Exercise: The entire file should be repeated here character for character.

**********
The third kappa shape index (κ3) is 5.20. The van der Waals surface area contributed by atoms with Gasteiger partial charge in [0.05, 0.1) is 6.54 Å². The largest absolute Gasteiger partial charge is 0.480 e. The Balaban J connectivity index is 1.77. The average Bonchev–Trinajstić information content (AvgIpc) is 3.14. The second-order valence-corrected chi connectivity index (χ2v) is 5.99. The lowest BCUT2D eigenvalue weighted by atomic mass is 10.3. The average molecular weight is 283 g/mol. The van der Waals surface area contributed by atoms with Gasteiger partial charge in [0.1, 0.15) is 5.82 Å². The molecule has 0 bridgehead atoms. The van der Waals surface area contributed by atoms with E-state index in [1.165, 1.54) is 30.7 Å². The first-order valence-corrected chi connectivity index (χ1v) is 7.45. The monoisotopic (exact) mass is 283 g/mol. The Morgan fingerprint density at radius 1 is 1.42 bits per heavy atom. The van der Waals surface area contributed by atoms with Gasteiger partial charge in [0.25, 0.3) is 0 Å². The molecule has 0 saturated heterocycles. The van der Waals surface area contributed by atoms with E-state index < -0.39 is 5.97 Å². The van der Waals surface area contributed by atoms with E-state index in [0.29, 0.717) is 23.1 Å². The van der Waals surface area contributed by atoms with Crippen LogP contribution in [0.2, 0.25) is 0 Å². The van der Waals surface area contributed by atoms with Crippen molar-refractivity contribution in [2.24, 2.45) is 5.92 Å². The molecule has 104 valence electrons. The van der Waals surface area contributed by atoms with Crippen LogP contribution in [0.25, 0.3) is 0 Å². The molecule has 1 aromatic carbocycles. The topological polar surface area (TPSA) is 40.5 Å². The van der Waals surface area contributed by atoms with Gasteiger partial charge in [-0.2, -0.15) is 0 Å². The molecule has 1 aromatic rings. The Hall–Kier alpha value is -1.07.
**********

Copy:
The third kappa shape index (κ3) is 5.20. The van der Waals surface area contributed by atoms with Gasteiger partial charge in [0.05, 0.1) is 6.54 Å². The largest absolute Gasteiger partial charge is 0.480 e. The Balaban J connectivity index is 1.77. The average Bonchev–Trinajstić information content (AvgIpc) is 3.14. The second-order valence-corrected chi connectivity index (χ2v) is 5.99. The lowest BCUT2D eigenvalue weighted by atomic mass is 10.3. The average molecular weight is 283 g/mol. The van der Waals surface area contributed by atoms with Gasteiger partial charge in [0.1, 0.15) is 5.82 Å². The molecule has 0 bridgehead atoms. The van der Waals surface area contributed by atoms with E-state index in [1.165, 1.54) is 30.7 Å². The first-order valence-corrected chi connectivity index (χ1v) is 7.45. The monoisotopic (exact) mass is 283 g/mol. The Morgan fingerprint density at radius 1 is 1.42 bits per heavy atom. The van der Waals surface area contributed by atoms with Gasteiger partial charge in [0.25, 0.3) is 0 Å². The molecule has 0 saturated heterocycles. The van der Waals surface area contributed by atoms with E-state index < -0.39 is 5.97 Å². The van der Waals surface area contributed by atoms with E-state index in [0.29, 0.717) is 23.1 Å². The van der Waals surface area contributed by atoms with Crippen LogP contribution in [0.2, 0.25) is 0 Å². The van der Waals surface area contributed by atoms with Crippen molar-refractivity contribution in [2.24, 2.45) is 5.92 Å². The molecule has 104 valence electrons. The van der Waals surface area contributed by atoms with Crippen LogP contribution in [0.25, 0.3) is 0 Å². The molecule has 1 aromatic carbocycles. The topological polar surface area (TPSA) is 40.5 Å². The van der Waals surface area contributed by atoms with Gasteiger partial charge in [-0.2, -0.15) is 0 Å². The molecule has 1 aromatic rings. The Hall–Kier alpha value is -1.07.